14/08/2014 12:48 BST | Updated 22/05/2015 06:12 BST

Professor Robert Winston Warns Of Using Science To 'Make' Attractive, Intelligent Children

Robert Winston warns against  modifying genes to make attractive, intelligent kids

The HFEA (the Human Fertilisation and Embryology Authority) has refused to comment on remarks made by Professor Lord Robert Winston on the dangers of exploiting genetic technologies to produce more intelligent, stronger and attractive offspring.

The Scotsman reports that Professor Winston will address the Roslin Institute in Edinburgh this week and warn that 'current controls will not be able to keep pace with advances in reproductive technologies'.

The professor will deliver his talk on Wednesday as part of a lecture series called Sex in Three Cities, organised by the Society for Reproduction and Fertility (SRF).

He told The Scotsman that reproductive processes have been manipulated in different ways throughout history, and that he is going to argue that issues are more serious now because of the 'commercialisation of reproductive medicine'.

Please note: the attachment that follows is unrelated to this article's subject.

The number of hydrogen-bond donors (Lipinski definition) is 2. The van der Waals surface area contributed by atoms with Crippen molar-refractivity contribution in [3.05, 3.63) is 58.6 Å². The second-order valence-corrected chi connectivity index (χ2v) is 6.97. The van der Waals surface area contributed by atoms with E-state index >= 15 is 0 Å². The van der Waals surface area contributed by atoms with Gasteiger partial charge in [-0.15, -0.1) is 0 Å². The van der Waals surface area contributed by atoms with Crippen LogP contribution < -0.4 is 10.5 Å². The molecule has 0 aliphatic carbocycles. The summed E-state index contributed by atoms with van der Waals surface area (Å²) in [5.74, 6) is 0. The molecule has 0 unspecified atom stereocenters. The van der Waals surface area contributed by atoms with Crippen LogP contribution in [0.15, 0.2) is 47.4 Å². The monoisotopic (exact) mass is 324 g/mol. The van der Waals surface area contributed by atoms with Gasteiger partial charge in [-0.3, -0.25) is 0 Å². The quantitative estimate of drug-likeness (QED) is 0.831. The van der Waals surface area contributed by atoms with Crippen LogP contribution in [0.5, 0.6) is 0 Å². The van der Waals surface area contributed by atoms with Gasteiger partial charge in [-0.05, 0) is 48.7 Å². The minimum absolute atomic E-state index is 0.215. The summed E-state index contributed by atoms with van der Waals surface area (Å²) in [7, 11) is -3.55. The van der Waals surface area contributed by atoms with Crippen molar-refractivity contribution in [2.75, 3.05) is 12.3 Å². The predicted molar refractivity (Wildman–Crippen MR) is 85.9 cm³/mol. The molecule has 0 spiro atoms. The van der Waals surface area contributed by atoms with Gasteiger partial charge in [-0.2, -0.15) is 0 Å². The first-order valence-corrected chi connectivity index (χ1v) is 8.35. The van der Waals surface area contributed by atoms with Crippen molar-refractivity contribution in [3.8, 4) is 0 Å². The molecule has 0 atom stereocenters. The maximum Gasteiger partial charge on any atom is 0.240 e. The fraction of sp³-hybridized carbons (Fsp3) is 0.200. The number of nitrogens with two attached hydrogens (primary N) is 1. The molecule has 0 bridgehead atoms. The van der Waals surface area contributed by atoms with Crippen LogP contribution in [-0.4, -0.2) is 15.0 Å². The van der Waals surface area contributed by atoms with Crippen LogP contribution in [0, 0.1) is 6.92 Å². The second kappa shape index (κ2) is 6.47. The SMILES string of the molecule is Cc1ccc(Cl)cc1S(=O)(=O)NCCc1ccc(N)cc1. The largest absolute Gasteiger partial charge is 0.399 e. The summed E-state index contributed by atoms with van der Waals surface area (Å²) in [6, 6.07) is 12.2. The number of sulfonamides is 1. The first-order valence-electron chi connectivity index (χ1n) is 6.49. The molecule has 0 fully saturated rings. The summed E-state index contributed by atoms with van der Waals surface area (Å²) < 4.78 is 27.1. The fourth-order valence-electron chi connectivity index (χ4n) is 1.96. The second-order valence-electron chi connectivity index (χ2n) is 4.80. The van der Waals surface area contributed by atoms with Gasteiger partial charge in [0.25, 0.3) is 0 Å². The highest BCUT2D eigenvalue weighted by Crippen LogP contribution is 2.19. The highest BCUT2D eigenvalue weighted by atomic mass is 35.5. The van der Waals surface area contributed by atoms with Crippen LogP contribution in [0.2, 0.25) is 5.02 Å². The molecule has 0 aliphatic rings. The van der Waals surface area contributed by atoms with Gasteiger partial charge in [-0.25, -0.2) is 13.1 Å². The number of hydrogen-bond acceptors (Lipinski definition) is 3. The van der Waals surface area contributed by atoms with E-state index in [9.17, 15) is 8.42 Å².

"We should be on our guard against it," he said. "Now we have technology where we can modify the genomics of individuals by gene transfer and genetic meddling. We may find that people will want to modify their children, enhance their intelligence, their strength and their beauty and all the other so-called desirable characteristics."

"That will be a form of eugenics which will actually have all sorts of serious implications for developed societies," he said, adding that scientists have already successfully modified the genetic make-up of mice and put in place certain genes that would not naturally produce.

"Should we be trying to enhance humans rather than trying to educate them and so on?" he asked.

"There are various dangers of this, some of which are practical dangers to the actual child you produce. In future it is almost certainly true we will be able to make these modifications to humans, possibly in the very near future. This is something that our society needs to discuss and debate and consider."